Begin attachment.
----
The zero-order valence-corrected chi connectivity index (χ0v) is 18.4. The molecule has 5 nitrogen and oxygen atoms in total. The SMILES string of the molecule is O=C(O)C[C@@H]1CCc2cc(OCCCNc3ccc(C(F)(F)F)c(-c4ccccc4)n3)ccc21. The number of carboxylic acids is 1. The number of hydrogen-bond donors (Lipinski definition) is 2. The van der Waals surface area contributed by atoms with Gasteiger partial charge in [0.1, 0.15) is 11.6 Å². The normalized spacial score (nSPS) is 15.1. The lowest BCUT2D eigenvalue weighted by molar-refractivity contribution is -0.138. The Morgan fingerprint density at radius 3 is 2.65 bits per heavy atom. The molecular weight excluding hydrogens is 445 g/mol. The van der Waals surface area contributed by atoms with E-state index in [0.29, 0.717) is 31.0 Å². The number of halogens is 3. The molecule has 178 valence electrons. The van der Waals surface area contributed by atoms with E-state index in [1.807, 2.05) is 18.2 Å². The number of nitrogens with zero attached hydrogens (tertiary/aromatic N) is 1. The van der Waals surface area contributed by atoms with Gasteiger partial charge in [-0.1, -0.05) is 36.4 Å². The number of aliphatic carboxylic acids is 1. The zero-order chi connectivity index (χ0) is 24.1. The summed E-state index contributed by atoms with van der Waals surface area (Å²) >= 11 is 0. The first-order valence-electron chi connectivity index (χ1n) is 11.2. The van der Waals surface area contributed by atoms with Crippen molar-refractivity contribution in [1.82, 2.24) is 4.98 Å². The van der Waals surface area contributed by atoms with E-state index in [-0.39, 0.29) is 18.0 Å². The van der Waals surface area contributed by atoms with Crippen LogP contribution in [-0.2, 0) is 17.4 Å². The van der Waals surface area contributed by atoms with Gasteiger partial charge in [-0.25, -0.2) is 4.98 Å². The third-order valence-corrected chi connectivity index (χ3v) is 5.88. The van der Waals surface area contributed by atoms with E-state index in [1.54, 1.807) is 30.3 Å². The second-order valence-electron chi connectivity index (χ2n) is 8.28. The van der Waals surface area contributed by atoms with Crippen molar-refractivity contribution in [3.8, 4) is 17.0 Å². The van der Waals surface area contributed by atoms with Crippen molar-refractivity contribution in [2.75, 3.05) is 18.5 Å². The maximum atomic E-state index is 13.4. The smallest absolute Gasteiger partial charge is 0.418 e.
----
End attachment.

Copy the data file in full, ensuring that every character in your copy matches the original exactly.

The zero-order valence-corrected chi connectivity index (χ0v) is 18.4. The molecule has 5 nitrogen and oxygen atoms in total. The SMILES string of the molecule is O=C(O)C[C@@H]1CCc2cc(OCCCNc3ccc(C(F)(F)F)c(-c4ccccc4)n3)ccc21. The number of carboxylic acids is 1. The number of hydrogen-bond donors (Lipinski definition) is 2. The van der Waals surface area contributed by atoms with Gasteiger partial charge in [0.1, 0.15) is 11.6 Å². The normalized spacial score (nSPS) is 15.1. The lowest BCUT2D eigenvalue weighted by molar-refractivity contribution is -0.138. The Morgan fingerprint density at radius 3 is 2.65 bits per heavy atom. The molecular weight excluding hydrogens is 445 g/mol. The van der Waals surface area contributed by atoms with E-state index in [0.29, 0.717) is 31.0 Å². The number of halogens is 3. The molecule has 178 valence electrons. The van der Waals surface area contributed by atoms with E-state index in [1.807, 2.05) is 18.2 Å². The number of nitrogens with zero attached hydrogens (tertiary/aromatic N) is 1. The van der Waals surface area contributed by atoms with Gasteiger partial charge in [-0.1, -0.05) is 36.4 Å². The number of aliphatic carboxylic acids is 1. The zero-order chi connectivity index (χ0) is 24.1. The summed E-state index contributed by atoms with van der Waals surface area (Å²) >= 11 is 0. The first-order valence-electron chi connectivity index (χ1n) is 11.2. The van der Waals surface area contributed by atoms with Crippen molar-refractivity contribution in [1.82, 2.24) is 4.98 Å². The van der Waals surface area contributed by atoms with E-state index in [-0.39, 0.29) is 18.0 Å². The van der Waals surface area contributed by atoms with Crippen LogP contribution in [-0.2, 0) is 17.4 Å². The van der Waals surface area contributed by atoms with Gasteiger partial charge in [-0.25, -0.2) is 4.98 Å². The third-order valence-corrected chi connectivity index (χ3v) is 5.88. The van der Waals surface area contributed by atoms with E-state index in [1.54, 1.807) is 30.3 Å². The second-order valence-electron chi connectivity index (χ2n) is 8.28. The van der Waals surface area contributed by atoms with Crippen molar-refractivity contribution in [3.8, 4) is 17.0 Å². The van der Waals surface area contributed by atoms with Crippen molar-refractivity contribution in [2.75, 3.05) is 18.5 Å². The maximum atomic E-state index is 13.4. The smallest absolute Gasteiger partial charge is 0.418 e.